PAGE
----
And they were shocked. Didn’t recognize me at first. Cooed over how nice I looked. 

That’s right, pretty girls. You don’t notice me, don’t think I’m beautiful. But I am, and I learned to play your games long ago. 


Best Thai I Ever Ate

So, this is a little series I’m starting about food, entertainment, and travel. I will simply fill in Best ____ I Ever ____ and tell you all about it! 

To start off, let’s go with one that’s in fairly recent memory. The best Thai food I have ever had. This was on a trip to Las Vegas in 2016. My oldest brother has somehow become a foodie. Not sure how that happened since I remember a time he wouldn’t even eat pizza. And then he wouldn’t anything BUT pizza. But hey, anyone is capable of expanding their palate! He lives in the Los Angeles area, so he has access to quite good food. He decided to come out to Vegas to visit while my husband was attending a conference. We had some fun adventures trying out tasty food in Vegas. The Strip obviously has a lot of offer. For our last meal, though, we decided to do something a little different. 

TripAdvisor can be invaluable when selecting restaurants. We were in the mood for Asian, and someone in our party stumbled upon the best Thai restaurant in town: the Lotus of Siam. So, the three of us went off to dinner. You have to drive way down the Strip by the Stratosphere and then turn off. It’s in a strip mall that wraps around to make a square. It didn’t look like much, and many of the shops in the plaza were vacant. The rest seemed like a bunch of stereotypes: bars, karaoke bars, dry cleaners, and nail salons. Not kidding. There were probably at least three of each. And one church. 

When we arrived, there were people milling about outside the restaurant. Well, that’s always a good sign! And when you’re eating non-American food, it’s an even better sign if the patrons seem to be the same ethnicity as the food you are about to consume. Second good sign! My brother went inside to put our name down, and it was a forty-five minute wait. As we weren’t super hungry yet, and I spotted a James Beard award in the foyer, we went ahead and put our name down. More good signs! We ended up driving around in circles a little bit and running into a convenience store before my brother’s phone received a text that our table was ready. 

I was actually surprised at how large the dining room was. There are several rooms, and it seems to go on and on. After we sat down, I started to look at the pictures on the walls. Every single one of them featured who I presumed to be the owner of the place and a celebrity. There were so many mirrored walls, and all of them were COVERED with these pictures. As if the previous signs weren’t enough, now I knew this place was going to be impressive. Looking at their Facebook page today, I see pictures posted with Drew Barrymore, Anderson Cooper, and Pharell!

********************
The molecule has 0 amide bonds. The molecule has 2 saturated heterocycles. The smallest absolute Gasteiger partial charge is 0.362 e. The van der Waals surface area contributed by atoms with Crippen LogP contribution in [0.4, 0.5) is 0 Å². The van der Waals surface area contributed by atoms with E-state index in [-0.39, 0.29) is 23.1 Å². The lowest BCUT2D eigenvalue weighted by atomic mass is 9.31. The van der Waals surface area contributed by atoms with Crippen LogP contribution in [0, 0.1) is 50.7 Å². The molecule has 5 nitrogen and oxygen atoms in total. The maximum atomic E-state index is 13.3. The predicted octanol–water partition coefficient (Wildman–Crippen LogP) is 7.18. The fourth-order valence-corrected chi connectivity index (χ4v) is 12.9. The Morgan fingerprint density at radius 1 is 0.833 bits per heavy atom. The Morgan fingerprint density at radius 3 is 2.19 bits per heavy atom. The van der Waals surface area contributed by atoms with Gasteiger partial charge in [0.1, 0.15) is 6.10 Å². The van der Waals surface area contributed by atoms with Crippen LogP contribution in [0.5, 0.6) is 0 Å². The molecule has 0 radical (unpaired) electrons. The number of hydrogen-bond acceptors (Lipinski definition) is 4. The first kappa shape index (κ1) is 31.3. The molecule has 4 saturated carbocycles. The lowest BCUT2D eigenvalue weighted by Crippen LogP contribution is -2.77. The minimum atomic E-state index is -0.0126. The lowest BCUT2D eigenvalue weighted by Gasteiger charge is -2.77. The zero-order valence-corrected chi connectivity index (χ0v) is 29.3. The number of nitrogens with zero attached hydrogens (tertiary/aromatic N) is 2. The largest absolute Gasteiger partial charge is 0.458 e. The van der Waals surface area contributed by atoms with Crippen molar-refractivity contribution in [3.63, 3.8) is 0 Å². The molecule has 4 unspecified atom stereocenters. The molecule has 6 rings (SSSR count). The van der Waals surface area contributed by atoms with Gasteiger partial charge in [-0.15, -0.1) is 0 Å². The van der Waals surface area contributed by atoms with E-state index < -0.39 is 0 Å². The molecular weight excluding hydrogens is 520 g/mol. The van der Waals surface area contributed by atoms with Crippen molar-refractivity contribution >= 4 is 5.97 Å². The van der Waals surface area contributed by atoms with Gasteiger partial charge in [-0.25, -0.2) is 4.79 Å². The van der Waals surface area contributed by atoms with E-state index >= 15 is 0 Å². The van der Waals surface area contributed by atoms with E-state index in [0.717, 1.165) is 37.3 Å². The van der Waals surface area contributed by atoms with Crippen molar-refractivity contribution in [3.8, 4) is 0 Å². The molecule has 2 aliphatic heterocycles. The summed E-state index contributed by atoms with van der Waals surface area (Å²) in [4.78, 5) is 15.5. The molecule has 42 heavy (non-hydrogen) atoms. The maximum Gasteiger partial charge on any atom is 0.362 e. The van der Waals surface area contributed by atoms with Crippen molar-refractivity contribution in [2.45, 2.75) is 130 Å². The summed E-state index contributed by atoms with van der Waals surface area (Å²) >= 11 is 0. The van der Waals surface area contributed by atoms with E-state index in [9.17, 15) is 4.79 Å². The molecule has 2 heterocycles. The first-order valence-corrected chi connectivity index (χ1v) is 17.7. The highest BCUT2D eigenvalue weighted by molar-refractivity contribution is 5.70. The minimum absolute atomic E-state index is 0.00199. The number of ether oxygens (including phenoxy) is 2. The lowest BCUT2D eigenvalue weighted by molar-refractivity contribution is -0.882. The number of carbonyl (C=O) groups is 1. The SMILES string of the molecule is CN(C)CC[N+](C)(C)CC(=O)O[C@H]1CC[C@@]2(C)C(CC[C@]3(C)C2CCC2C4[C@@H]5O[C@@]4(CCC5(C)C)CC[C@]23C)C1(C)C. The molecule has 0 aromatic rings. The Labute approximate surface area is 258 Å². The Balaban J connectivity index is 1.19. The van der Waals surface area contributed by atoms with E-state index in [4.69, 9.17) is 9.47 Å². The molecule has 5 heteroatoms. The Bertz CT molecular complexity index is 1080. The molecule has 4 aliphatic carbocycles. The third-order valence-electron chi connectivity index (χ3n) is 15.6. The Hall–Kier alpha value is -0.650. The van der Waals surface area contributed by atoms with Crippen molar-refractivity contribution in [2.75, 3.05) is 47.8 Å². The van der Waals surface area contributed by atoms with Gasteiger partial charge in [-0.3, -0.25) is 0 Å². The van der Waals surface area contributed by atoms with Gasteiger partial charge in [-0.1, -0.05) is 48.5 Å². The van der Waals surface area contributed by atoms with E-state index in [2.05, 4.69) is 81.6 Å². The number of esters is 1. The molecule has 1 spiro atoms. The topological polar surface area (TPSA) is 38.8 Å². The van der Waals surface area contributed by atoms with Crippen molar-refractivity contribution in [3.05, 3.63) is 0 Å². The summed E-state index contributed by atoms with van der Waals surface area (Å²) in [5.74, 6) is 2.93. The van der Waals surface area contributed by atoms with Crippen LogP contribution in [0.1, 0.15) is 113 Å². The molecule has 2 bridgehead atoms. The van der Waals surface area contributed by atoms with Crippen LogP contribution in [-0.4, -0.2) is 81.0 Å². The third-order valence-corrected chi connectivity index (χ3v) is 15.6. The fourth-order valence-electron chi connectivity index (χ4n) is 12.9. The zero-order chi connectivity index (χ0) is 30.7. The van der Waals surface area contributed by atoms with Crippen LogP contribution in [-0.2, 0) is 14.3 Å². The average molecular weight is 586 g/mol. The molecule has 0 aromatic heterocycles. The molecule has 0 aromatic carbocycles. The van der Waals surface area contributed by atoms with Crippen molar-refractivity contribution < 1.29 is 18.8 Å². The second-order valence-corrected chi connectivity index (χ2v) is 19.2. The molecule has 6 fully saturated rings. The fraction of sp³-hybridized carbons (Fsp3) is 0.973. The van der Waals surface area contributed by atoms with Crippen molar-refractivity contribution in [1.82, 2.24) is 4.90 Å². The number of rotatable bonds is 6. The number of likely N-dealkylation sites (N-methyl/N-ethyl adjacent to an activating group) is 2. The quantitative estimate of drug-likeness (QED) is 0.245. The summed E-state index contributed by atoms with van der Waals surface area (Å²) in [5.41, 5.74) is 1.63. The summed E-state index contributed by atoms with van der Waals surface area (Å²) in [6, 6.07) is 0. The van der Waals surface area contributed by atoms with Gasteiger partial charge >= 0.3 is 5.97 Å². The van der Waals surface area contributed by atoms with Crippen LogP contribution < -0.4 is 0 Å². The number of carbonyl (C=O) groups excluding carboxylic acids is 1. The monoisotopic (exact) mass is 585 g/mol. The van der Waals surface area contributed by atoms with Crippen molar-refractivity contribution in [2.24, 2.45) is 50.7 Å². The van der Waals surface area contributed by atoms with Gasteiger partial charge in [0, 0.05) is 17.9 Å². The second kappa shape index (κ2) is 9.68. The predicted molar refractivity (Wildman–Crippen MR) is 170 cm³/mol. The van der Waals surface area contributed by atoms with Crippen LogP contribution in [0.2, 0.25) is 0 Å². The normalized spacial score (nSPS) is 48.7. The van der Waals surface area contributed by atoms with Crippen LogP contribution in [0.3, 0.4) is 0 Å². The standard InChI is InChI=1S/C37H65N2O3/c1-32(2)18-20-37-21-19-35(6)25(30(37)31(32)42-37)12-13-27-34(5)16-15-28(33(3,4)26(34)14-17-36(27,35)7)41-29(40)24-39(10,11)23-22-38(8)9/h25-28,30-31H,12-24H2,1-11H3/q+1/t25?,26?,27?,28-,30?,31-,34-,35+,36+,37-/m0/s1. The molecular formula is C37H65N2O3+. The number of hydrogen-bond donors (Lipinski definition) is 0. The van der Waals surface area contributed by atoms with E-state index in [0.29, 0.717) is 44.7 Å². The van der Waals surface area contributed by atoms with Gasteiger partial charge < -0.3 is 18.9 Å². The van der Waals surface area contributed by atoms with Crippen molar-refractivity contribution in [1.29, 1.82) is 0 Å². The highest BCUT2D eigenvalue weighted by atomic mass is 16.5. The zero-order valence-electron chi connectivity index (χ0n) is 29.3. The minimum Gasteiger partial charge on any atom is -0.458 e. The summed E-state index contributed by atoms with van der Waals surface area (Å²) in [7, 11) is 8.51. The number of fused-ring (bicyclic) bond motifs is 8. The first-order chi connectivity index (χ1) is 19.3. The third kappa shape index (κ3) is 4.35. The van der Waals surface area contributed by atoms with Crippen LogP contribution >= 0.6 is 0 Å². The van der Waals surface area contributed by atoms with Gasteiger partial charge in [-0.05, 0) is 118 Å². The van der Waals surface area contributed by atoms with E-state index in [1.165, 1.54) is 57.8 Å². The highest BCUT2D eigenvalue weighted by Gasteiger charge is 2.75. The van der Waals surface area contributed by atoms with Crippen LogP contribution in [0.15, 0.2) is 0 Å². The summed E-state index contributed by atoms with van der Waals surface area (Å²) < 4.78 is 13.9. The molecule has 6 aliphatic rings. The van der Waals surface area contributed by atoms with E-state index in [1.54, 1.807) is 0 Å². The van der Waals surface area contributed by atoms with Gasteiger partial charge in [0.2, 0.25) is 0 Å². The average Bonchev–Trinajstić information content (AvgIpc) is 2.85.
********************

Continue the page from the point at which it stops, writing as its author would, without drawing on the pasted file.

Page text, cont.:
The menu is absolutely massive. Pages and pages of dishes I had never heard of. My vegetarian husband found plenty of choices (though he did have to speak with the waiter about whether or not there was fish sauce in his dish). My brother ordered something adventurous that I can’t remember. I decided to be less adventurous and ordered chicken pad Thai with no bean sprouts or cilantro. (Yeah, I’m one of those people. Cilantro tastes like soap to me.) My brother also ordered a glass of wine. It’s worth noting that the meal and drink for the three of us was considerably cheaper than anywhere on the Strip my brother and I had eaten while dining for two. 

I have had pad Thai many different places, and I just love it. It’s popular for a reason! And I have to tell you that this dish, this pad Thai, was so far above any noodle dish I have ever consumed. The chicken was perfectly cooked, and the noodles were just the perfect texture and delicious. But what put it above all others for me was the balance of flavor. Obviously, I could taste saltiness from the soy sauce, sweetness from the tamarind, earthiness from the peanuts, but I have never before had those flavors so perfectly balanced with acidity. That may sound weird, and I don’t know what else was in there besides lime to give it that balance, but it just put it in its own league. It was divine. 

My brother and I tasted each other’s dishes. Big mistake on my part! His was loaded with cilantro! Blech! But after he tasted mine, he tried to abscond across the table with my noodles. It was that good. (I didn’t let him.) 

I cannot recommend the Lotus of Siam highly enough. If you are Vegas, you simply must try it. Be prepared for a wait and know that it will be well worth it. 

Combatting Loneliness with a Baby

As I was speaking with a mommy friend today about having our first babies, I was saying to her that one of the reasons I don’t want a second child is that I was pretty miserable when my son was an infant. Looking back now, I’m not sure if that’s just because having an infant is difficult, or if it was because I was so lonely. I hadn’t yet found my tribe. And my friends were all working. 

There is so much effort needed in taking care of an infant. And for many parents, there is so little reward at first. No smiles, no giggles. And certainly no intelligent conversation. It’s a rough time. If you can somehow plan your pregnancy with your friends, so you all have babies at the same time, that’s really what I recommend (haha, what, like it’s hard? :-P) For the rest of us, we have to build a tribe, as I mentioned in my last entry. But besides that, allow me to give you a few tips that helped keep me sane on those days when I was running on very little sleep. 

  • Join Facebook/social media groups – It can be a great place to vent and commiserate, even if you’re not actively planning play dates from it. At three in the morning, someone else may also be up and will like your post. Or maybe you will notice the next morning that they liked it an hour after you finally passed out, and it was their turn to be up. Comraderie is valuable.